Motorcycle Insurance: A Guide to Buying the Right Policy for Proper Coverage
Motorcycle insurance is much like standard auto insurance, but you will need a dedicated policy if you own a bike.
And there are certain significant differences between the two types of coverage you need to be aware of.
For example, the risk of injury is much greater with a motorcycle than it is with a car. Even though a motorcycle may be less expensive than a car, the insurance premiums can be surprisingly close in dollar amount.
Here’s what you need to know if you’re buying motorcycle insurance.
The Differences Between Motorcycle Insurance and Car Insurance
Car insurance and motorcycle insurance are identical in most regards.
That’s because in either case, there’s potential liability.
That liability may not vary much between a car and a motorcycle in an at-fault accident. However, the risk of dying in a motorcycle accident is many times higher than it is in a car accident.
For that reason, the cost of the liability portion of a motorcycle insurance policy may be higher than it is for an auto insurance policy.
The higher cost of the liability portion of a policy may be offset by the lower cost of collision and comprehensive coverage. That, once again, is because the value of a motorcycle is typically much lower than a car.
It might be necessary for a motorcycle rider to take out a personal injury policy. This may be necessary because motorcycles, by their very nature, provide less protection to the operator than a car can. That means the likelihood of bodily harm is much greater – in fact, it’s practically automatic.
Motorcycle insurance is a specific policy, so you won’t be able to simply have your motorcycle usage covered under a basic car insurance policy.
That can be an advantage premium-wise, however, because motorcycles are used less than cars. Cars are used year-round, while motorcycles are used only seasonally in much of the country. This is another factor that can lower the cost of motorcycle insurance.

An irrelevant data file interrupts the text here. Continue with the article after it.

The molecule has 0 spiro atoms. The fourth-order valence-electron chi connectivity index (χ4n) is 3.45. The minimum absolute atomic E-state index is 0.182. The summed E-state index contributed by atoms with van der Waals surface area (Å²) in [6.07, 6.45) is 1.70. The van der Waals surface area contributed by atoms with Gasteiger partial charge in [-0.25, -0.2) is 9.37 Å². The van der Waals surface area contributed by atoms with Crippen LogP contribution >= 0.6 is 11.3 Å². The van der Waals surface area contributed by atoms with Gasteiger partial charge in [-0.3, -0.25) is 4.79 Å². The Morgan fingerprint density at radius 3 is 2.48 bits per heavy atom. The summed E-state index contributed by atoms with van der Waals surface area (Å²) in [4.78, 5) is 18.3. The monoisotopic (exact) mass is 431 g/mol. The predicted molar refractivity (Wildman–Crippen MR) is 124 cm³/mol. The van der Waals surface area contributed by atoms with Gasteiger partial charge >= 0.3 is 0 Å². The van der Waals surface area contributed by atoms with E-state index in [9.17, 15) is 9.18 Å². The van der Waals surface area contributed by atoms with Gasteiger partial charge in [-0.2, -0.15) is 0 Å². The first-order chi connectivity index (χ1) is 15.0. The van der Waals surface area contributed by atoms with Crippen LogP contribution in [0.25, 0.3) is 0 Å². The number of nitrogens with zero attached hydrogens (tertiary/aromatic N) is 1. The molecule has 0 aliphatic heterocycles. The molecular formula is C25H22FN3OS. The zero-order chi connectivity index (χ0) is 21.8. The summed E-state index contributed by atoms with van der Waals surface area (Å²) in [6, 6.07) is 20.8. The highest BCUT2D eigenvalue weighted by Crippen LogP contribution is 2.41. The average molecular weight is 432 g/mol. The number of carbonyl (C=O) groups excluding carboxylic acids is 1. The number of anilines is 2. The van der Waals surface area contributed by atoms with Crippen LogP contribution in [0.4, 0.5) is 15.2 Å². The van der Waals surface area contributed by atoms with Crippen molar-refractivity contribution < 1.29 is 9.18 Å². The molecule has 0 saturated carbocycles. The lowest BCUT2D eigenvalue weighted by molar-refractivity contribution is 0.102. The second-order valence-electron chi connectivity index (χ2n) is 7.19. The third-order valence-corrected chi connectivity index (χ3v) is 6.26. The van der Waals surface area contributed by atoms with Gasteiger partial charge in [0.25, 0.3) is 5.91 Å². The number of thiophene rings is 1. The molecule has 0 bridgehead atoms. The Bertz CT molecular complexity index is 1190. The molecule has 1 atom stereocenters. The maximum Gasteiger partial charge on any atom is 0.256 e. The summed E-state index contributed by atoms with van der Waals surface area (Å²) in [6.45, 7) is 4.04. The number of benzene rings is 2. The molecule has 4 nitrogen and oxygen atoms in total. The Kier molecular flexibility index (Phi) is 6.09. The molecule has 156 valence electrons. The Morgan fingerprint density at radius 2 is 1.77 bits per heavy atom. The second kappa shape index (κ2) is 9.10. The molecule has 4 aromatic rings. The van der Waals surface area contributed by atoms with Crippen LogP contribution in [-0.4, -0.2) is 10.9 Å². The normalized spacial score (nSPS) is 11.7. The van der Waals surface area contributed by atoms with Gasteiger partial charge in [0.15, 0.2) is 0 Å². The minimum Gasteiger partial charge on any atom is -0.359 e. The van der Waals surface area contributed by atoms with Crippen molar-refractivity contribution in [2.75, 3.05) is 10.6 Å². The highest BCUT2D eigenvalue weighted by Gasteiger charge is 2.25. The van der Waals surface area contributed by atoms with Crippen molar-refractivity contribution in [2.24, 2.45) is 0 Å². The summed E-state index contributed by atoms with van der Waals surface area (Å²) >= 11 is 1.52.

State Laws and Requirements Regarding Motorcycle Insurance
47 of the 50 states have specific laws requiring motorcycle operators to maintain insurance. The exceptions are Florida, Montana and Washington.
However, even if you’re not required to have coverage by law, it’ll certainly be needed.
If you’re involved in an at-fault accident, absent adequate motorcycle insurance coverage, the victim could pursue you for your personal financial resources as compensation.
You should also consider the possibility of driving your bike from a state where coverage is not required and being involved in an accident in a state where it is.
Suffice it to say:
It’s best to have motorcycle insurance even if it’s not required by your state.
What Basic Motorcycle Insurance Covers
The most basic motorcycle insurance is liability coverage. Similar to car insurance, state requirements are usually presented as a three number sequence, like 25/50/25.
The first number is the maximum the insurance company will pay if one person is injured or killed in an at-fault accident. The second is the maximum that will be paid if two or more people are injured or killed in the same accident, while the third is the maximum amount that will be paid for property damage for a single accident.
The website Motorcycle Legal Foundation has a full listing of the minimum liability requirements in the 47 states where they exist, as of 2020. For example, in California, the requirement is 15/30/5, in Illinois it’s 25/50/20, in New York it’s 25/50/10 and in Texas, it’s 60/25/30. But if you’re looking to purchase motorcycle insurance, check with your state department of motor vehicles, or with your insurance carrier to determine the legal minimums in your state.
TIP: Though maintaining only the minimum liability insurance required by your state may result in the lowest possible premium, it’s not always the best course of action from a financial standpoint. If you’re a young driver with little or no financial assets, carrying minimum coverage might make sense. But if you’ve got substantial assets, which could be pursued in an accident that’s your fault, you’ll need to maintain sufficient coverage to protect those assets.
Guest Passenger Coverage
You should also be aware that “guest passenger” coverage is an open question.
That’s because motorcycles are not specifically designed to carry passengers, so requirements and coverage are optional unless required by state law.
Even if it’s not required in your state, the insurance company should offer it as optional coverage. Similar to liability insurance, it will cover a passenger on your bike in an at-fault accident.
Adding the option to your policy is absolutely essential if you plan to carry a passenger even occasionally.
Other Motorcycle Coverage Options
Much like regular auto insurance policies, you can also add collision and comprehensive coverage to your plan. In fact, if your motorcycle is financed, it’s virtually certain the lender will require you to carry both collision and comprehensive, since their basic purpose is to protect the value of your vehicle, which is collateral for the loan.